Tips and Tools: Coverage Tab

Recently I had the opportunity to be a guest speaker at the React 2 React Athens event. It was my first ever talk infront of an educated audience of fellow engineers and we talked about JavaScript and budgeting for it. You can find my presentation slides -> here <-

At some point towards the end of my presentation I mentioned my favorite "hidden" feature on the chromium browsers. The "Coverage Tab" .

In a few words: The Coverage tab is a browser tab that you can access on your browser, by opening your dev tools and searching for "Coverage", using Ctrl+Shirt+P or Cmd+Shift+P if you are on a mac. What it allows you to do is this: It let's you run and recond a user journey (very similar to a performance tab record). Say "Putting something on a cart", "Clicking a button", "Submitting a dynamic form" etc. And it shows you files that were required for that user journey. And inside each file, it marks the used code for that particular journey in color.

Allowing you to recognise code is not needed to be put inside a bundle and allows you to further optimise the way you serve your code.

Sounds good? Let us see a simple practical example.

We will start with just 2 files. An index.html and an index.js.

Its a simple html file with 2 buttons that each call its own function from the index.js file, that prints a little message on the console.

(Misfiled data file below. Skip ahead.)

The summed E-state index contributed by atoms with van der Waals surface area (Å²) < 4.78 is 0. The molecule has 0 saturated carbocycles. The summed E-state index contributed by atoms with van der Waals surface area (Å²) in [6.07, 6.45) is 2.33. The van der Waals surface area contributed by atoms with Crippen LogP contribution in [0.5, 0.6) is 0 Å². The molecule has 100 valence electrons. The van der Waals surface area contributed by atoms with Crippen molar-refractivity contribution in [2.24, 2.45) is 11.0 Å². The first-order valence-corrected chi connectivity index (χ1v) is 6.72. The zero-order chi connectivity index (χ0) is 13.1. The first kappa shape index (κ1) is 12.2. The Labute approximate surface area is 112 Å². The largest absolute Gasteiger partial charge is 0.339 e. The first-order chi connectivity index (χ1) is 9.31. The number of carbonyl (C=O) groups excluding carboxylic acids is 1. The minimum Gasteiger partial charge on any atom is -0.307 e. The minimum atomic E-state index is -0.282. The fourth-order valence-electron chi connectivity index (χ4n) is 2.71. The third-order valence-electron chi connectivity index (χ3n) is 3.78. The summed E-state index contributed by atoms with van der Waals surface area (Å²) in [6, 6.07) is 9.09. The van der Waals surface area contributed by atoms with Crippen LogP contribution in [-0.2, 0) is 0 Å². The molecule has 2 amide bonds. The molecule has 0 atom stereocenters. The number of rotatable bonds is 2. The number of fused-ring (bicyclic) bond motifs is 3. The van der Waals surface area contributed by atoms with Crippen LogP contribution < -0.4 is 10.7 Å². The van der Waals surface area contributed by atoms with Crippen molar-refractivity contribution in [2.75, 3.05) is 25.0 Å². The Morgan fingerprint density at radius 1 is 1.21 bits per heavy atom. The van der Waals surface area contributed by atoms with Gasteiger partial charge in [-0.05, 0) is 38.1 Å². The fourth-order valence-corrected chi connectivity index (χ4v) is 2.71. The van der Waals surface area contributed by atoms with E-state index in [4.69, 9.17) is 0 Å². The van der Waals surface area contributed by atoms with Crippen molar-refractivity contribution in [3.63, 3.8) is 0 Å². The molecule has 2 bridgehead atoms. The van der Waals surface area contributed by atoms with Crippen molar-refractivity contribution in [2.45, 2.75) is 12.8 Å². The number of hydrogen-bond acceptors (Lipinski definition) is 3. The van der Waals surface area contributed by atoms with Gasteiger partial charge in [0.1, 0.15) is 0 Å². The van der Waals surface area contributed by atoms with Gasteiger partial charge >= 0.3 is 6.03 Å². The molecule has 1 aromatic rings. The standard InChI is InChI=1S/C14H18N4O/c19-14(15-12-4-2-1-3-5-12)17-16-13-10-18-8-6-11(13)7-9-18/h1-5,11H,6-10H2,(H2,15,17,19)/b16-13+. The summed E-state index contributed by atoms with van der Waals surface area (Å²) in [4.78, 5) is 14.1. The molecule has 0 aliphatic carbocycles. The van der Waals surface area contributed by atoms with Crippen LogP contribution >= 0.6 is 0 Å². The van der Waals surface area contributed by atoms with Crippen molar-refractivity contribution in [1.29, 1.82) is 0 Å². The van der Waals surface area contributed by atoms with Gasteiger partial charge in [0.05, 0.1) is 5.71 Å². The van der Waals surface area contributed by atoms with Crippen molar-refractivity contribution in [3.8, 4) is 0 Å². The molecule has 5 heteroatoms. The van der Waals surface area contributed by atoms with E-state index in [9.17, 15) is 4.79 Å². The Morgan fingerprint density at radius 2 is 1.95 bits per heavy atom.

Screenshot 2023-02-18 at 12.23.03 AM

Pretty simple stuff so far. But lets see how the Coverage tab actually works.

After we open our site in the browser, we will open the coverage tab and press record.

Then we will press the "Click btn A" and stop the recording.

Once stopped, on the coverage tab 2 files will show with some usage stats next to them. It's our .html and .js files. But that's not all... When opening those files we can see that the their source tab opens right above them. There, we can now see color coded, with Blue the code that was used for our little user journey of clicking the button and with Red the code that was not used.

Screen Recording 2023-02-18 at 11.07.18 AM

Obviously the index.html file was already processed and used earlier, which is expected and it is not really interesting. The interesting part is the index.js.

There we can see that the btnA() function marked as blue, and the btnB() as red.

Screenshot 2023-02-18 at 11.23.09 AM

As we can see this is extremely useful in identifying code that is not needed inside of chunks. Allowing us to further optimise our bundling and create a better serving strategy for our users.

Say, if you have 1 user journey that is super important that your users go to and uses just a few kbs, It might be worth to load that that little code upfront in order to serve your users better, whilst you dynamically load the rest of your JS.

Thanks for reading!

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